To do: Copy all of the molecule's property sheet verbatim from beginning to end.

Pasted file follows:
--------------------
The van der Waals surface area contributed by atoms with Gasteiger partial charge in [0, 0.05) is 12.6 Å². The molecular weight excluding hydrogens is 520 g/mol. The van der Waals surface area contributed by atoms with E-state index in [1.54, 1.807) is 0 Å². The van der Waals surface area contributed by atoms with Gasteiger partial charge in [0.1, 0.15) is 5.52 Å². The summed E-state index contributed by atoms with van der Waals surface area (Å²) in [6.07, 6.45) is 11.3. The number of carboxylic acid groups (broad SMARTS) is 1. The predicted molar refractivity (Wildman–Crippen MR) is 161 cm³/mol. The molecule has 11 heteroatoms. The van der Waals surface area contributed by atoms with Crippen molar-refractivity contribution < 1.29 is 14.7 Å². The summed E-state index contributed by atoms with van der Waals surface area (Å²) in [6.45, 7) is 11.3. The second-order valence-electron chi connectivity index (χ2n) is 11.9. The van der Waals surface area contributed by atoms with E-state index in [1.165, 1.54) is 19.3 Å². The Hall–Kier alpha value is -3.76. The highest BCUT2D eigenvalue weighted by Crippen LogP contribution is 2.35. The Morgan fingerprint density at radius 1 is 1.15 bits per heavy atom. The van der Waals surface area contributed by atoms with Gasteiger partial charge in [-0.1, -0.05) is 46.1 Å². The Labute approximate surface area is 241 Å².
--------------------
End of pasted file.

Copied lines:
The van der Waals surface area contributed by atoms with Gasteiger partial charge in [0, 0.05) is 12.6 Å². The molecular weight excluding hydrogens is 520 g/mol. The van der Waals surface area contributed by atoms with E-state index in [1.54, 1.807) is 0 Å². The van der Waals surface area contributed by atoms with Gasteiger partial charge in [0.1, 0.15) is 5.52 Å². The summed E-state index contributed by atoms with van der Waals surface area (Å²) in [6.07, 6.45) is 11.3. The number of carboxylic acid groups (broad SMARTS) is 1. The predicted molar refractivity (Wildman–Crippen MR) is 161 cm³/mol. The molecule has 11 heteroatoms. The van der Waals surface area contributed by atoms with Crippen molar-refractivity contribution < 1.29 is 14.7 Å². The summed E-state index contributed by atoms with van der Waals surface area (Å²) in [6.45, 7) is 11.3. The second-order valence-electron chi connectivity index (χ2n) is 11.9. The van der Waals surface area contributed by atoms with E-state index in [1.165, 1.54) is 19.3 Å². The Hall–Kier alpha value is -3.76. The highest BCUT2D eigenvalue weighted by Crippen LogP contribution is 2.35. The Morgan fingerprint density at radius 1 is 1.15 bits per heavy atom. The van der Waals surface area contributed by atoms with Gasteiger partial charge in [-0.1, -0.05) is 46.1 Å². The Labute approximate surface area is 241 Å².